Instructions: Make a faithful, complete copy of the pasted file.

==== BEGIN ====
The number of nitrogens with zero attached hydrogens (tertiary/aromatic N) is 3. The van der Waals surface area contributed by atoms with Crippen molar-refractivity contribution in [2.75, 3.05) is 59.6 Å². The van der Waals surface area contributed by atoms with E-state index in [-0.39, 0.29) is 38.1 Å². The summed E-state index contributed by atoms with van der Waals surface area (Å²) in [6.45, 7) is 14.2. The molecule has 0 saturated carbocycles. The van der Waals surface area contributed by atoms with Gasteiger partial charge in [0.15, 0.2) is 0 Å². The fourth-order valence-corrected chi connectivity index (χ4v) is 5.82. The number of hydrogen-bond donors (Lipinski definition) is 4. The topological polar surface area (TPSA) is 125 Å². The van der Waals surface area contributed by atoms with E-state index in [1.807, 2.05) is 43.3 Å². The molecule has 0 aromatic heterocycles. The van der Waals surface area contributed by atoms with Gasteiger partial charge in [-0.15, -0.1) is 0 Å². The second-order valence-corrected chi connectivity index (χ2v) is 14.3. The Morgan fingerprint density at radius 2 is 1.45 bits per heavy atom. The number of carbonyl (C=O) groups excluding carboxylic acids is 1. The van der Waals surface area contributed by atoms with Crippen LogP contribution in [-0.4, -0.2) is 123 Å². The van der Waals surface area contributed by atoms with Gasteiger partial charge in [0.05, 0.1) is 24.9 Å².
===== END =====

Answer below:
The number of nitrogens with zero attached hydrogens (tertiary/aromatic N) is 3. The van der Waals surface area contributed by atoms with Crippen molar-refractivity contribution in [2.75, 3.05) is 59.6 Å². The van der Waals surface area contributed by atoms with E-state index in [-0.39, 0.29) is 38.1 Å². The summed E-state index contributed by atoms with van der Waals surface area (Å²) in [6.45, 7) is 14.2. The molecule has 0 saturated carbocycles. The van der Waals surface area contributed by atoms with Gasteiger partial charge in [0.15, 0.2) is 0 Å². The fourth-order valence-corrected chi connectivity index (χ4v) is 5.82. The number of hydrogen-bond donors (Lipinski definition) is 4. The topological polar surface area (TPSA) is 125 Å². The van der Waals surface area contributed by atoms with E-state index in [1.807, 2.05) is 43.3 Å². The molecule has 0 aromatic heterocycles. The van der Waals surface area contributed by atoms with Gasteiger partial charge in [-0.15, -0.1) is 0 Å². The second-order valence-corrected chi connectivity index (χ2v) is 14.3. The Morgan fingerprint density at radius 2 is 1.45 bits per heavy atom. The number of carbonyl (C=O) groups excluding carboxylic acids is 1. The van der Waals surface area contributed by atoms with Crippen LogP contribution in [-0.4, -0.2) is 123 Å². The van der Waals surface area contributed by atoms with Gasteiger partial charge in [0.05, 0.1) is 24.9 Å².